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End-of-life notice: American Legal Ethics Library

As of March 1, 2013, the Legal Information Institute is no longer maintaining the information in the American Legal Ethics Library. It is no longer possible for us to maintain it at a level of completeness and accuracy given its staffing needs. It is very possible that we will revive it at a future time. At this point, it is in need of a complete technological renovation and reworking of the "correspondent firm" model which successfully sustained it for many years.

Many people have contributed time and effort to the project over the years, and we would like to thank them. In particular, Roger Cramton and Peter Martin not only conceived ALEL but gave much of their own labor to it. We are also grateful to Brad Wendel for his editorial contributions, to Brian Toohey and all at Jones Day for their efforts, and to all of our correspondents and contributors. Thank you.

We regret any inconvenience.

Some portions of the collection may already be severely out of date, so please be cautious in your use of this material.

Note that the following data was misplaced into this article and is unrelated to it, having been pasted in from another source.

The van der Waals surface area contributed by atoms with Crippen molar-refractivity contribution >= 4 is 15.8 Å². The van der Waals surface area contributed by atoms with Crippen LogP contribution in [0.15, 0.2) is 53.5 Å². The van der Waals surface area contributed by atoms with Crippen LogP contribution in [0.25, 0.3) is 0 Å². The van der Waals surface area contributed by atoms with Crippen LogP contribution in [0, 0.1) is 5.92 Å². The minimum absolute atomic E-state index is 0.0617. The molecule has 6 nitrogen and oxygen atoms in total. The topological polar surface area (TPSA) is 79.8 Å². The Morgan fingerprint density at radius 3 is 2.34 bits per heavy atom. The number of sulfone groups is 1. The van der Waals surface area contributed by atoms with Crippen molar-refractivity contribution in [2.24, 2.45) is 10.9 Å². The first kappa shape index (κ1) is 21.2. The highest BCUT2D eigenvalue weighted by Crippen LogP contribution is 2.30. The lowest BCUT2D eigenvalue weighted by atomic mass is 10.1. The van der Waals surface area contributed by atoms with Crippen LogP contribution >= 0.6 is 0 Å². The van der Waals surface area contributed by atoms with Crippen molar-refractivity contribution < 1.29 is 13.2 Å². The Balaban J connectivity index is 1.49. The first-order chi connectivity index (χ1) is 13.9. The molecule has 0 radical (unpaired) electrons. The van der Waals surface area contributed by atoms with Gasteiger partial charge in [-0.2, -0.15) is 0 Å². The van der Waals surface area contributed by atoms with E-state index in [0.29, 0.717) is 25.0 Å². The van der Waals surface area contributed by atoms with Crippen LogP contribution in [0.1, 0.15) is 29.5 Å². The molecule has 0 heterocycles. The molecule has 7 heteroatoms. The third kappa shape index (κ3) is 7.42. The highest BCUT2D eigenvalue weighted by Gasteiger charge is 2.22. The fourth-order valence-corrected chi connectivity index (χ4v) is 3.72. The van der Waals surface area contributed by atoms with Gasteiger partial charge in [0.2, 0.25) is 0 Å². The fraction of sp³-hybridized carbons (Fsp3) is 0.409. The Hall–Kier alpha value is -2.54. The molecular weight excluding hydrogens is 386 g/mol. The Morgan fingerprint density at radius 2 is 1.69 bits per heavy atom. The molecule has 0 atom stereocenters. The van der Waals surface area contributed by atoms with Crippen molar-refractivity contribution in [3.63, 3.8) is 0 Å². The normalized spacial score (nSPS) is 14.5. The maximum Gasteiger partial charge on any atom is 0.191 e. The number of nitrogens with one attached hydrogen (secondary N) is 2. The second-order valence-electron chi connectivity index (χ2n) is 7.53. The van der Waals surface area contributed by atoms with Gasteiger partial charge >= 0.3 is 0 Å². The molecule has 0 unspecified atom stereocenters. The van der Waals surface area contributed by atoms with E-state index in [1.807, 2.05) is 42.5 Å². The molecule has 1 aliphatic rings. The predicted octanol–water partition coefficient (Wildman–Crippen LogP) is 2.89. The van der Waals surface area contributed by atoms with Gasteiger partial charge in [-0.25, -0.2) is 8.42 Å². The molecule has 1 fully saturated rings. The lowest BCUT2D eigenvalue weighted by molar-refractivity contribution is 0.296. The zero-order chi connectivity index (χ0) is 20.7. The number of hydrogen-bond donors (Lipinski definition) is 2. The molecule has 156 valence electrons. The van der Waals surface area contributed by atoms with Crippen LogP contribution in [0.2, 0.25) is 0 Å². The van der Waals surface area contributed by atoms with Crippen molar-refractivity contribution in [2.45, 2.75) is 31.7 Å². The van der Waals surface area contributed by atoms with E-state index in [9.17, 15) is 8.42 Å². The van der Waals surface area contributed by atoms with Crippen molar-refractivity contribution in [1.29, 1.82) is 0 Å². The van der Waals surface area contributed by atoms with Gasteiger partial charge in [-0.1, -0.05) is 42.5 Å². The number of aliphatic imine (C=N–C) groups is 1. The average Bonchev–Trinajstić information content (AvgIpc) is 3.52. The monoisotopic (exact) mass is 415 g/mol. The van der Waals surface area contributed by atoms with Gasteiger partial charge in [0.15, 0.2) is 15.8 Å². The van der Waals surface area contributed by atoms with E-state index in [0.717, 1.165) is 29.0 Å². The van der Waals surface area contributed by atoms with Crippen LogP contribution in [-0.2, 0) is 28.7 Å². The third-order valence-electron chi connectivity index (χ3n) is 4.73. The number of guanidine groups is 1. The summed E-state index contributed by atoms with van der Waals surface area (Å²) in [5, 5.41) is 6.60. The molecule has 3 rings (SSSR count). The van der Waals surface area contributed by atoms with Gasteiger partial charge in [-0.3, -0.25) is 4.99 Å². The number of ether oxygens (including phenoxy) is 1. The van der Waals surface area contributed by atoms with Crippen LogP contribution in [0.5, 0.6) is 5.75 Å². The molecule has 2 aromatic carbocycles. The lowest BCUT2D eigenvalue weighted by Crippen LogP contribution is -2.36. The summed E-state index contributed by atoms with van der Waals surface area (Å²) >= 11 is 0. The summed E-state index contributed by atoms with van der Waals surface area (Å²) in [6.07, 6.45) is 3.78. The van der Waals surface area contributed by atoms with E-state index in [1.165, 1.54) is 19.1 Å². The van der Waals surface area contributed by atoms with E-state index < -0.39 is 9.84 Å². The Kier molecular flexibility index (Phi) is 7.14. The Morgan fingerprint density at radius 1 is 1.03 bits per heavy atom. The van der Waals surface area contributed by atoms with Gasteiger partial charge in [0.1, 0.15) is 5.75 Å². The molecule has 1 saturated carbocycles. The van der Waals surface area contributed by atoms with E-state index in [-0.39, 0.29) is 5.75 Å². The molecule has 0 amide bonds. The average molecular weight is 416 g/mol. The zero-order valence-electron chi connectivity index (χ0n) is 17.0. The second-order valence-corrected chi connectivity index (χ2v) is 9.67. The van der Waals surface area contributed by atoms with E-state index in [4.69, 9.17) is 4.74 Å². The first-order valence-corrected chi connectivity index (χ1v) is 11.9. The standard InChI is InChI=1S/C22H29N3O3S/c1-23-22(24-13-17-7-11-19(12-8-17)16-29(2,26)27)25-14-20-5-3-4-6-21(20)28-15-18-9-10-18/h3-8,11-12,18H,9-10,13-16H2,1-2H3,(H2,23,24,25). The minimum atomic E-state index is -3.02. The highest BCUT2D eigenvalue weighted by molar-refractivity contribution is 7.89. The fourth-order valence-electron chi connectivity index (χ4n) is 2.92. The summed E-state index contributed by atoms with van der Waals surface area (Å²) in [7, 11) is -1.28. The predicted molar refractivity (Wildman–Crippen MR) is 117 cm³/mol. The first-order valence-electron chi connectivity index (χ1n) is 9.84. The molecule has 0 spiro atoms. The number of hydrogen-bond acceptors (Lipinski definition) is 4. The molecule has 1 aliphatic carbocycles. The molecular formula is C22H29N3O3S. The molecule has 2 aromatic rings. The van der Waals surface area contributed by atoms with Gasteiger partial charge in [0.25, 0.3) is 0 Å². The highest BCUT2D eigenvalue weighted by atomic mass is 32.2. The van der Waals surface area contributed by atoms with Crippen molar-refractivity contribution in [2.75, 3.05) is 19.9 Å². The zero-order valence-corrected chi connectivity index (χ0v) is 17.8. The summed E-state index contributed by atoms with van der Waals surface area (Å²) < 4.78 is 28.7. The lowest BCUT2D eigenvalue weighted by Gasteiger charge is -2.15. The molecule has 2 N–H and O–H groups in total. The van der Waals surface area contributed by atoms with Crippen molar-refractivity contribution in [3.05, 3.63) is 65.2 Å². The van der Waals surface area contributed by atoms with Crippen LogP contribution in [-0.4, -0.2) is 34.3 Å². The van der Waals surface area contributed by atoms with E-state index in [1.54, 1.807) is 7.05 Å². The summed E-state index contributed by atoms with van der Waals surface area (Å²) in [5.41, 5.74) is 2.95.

Alaska Rules of Professional Conduct


Comment - Rule 7.5

Paragraph (d) of Rule 7.5 was amended simply to make it read better.

The ABA commentary notes that attorneys who share office facilities should not call themselves “Smith and Jones” or any other name suggesting partnership. Similarly, the committee thought that a sole practitioner should not use “and associates” or other language implying a group practice. The committee added subsection (e).

The term “of counsel” contemplates either that the lawyer practices in the offices of the lawyer or law firm to which the lawyer is “of counsel,” or that the lawyer is in regular and frequent contact with the lawyer or law firm. The term shall not be applied to one who is merely a forwarder or receiver of legal business. The fact that a lawyer emphasizes a particular field and is willing to accept business from several firms does not make him “of counsel” to all those firms. A lawyer should not be “of counsel” to more than two or three law firms, because the term implies a close continuing relationship that could be relied upon by prospective clients.